Leonard nimoy's legacy lives on in the asteroid belt
"Fascinating, Captain." If he were alive today, Leonard Nimoy, who played the half Vulcan-half human Mr. Spock in the Star Trek TV and movies series, would undoubtedly have raised an eyebrow and uttered a signature "fascinating" at the news this week that an asteroid now bears his name.
4864 Nimoy, a mountain-sized rock roughly 6 miles (10 km) across, orbits the Sun once every 3.9 years within the inner part of the main asteroid belt between Mars and Vulcan, er Jupiter.
Here's the announcement from the Minor Planet Center made on June 2:
Discovered 1988 Sept. 2 by H. Debehogne at the European Southern Observatory.
Leonard Nimoy (1931–2015) was an American actor, film director and poet. Best known for his portrayal of the half-Vulcan/half-human science officer Spock in the original "Star Trek" TV series and subsequent movies, Nimoy wrote two autobiographies:
I Am Not Spock (1975) and I Am Spock (1995).
4864 Nimoy was discovered by Belgian astronomer Henri Debehogne on September 2, 1988 and given the provisional designation 1988 RA5. This month, Spock's "star" doesn't get any brighter than 16th magnitude as it slowly tracks from Capricornus into Sagittarius in the late night sky. Come mid-July, amateurs with 14-inch or larger telescopes might glimpse it when it brightens to magnitude 15.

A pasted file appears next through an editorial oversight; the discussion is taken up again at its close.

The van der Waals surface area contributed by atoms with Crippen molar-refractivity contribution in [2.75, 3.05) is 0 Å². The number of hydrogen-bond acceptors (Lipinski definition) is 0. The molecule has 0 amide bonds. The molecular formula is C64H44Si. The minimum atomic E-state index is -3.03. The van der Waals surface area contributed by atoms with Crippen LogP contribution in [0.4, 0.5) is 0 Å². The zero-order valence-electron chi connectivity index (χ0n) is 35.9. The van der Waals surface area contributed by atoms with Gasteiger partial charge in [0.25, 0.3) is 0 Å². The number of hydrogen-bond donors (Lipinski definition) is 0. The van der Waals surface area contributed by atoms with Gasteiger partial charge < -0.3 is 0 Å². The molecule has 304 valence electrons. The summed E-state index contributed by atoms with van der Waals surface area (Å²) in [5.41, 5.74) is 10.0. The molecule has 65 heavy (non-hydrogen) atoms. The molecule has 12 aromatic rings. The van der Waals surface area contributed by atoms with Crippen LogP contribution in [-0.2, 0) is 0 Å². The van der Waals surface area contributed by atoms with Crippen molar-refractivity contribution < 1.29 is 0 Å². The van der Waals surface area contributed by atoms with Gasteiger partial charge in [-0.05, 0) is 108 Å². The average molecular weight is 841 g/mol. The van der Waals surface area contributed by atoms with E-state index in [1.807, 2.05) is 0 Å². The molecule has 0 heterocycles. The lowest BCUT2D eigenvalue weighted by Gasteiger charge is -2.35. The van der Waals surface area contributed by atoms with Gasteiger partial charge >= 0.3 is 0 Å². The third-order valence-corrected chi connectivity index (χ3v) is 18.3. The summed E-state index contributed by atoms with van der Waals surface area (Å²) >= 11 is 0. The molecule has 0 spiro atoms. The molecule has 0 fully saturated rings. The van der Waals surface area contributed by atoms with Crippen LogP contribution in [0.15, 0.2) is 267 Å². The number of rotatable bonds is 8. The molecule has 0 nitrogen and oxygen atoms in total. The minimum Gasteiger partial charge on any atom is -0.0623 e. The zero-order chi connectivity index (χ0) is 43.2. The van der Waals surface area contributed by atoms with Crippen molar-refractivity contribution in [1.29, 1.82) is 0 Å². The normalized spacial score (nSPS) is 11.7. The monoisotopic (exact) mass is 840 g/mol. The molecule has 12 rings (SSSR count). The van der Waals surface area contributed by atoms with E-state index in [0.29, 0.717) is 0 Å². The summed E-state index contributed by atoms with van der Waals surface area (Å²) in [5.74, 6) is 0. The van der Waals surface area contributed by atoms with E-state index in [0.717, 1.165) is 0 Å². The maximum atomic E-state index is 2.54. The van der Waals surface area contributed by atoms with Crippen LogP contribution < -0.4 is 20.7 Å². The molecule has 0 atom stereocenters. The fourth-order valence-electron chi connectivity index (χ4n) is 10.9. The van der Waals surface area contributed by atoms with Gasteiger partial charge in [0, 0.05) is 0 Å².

Though portrayed as logical to a fault, Spock's chilly exterior hid a heart as big as Jupiter. He was the hero of every nerd, and the perfect foil to Shatner's Captain Kirk's emotional excesses. Nimoy's character showed that command of the facts and rational thinking made one very useful in dangerous and difficult situations. And great to poke fun at.
While Leonard Nimoy's name will forever tumble about the asteroid belt, his fictional character got there before him. Or did it? 2309 Mr. Spock (former 1971 QX1) was discovered by James Gibson on August 16, 1971. An outer main belt asteroid about 13 miles (21 km) across and orbiting the Sun every 5.23 years, it's actually not named for the Star Trek character. Nope. Gibson named it for his cat.
The act prompted the International Astronomical Union (IAU) in 1985 to ban the use of pet names for asteroids. Aw, come on IAU, where's your sense of humor? Then again, Nimoy's Spock might have considered the new rule quite logical.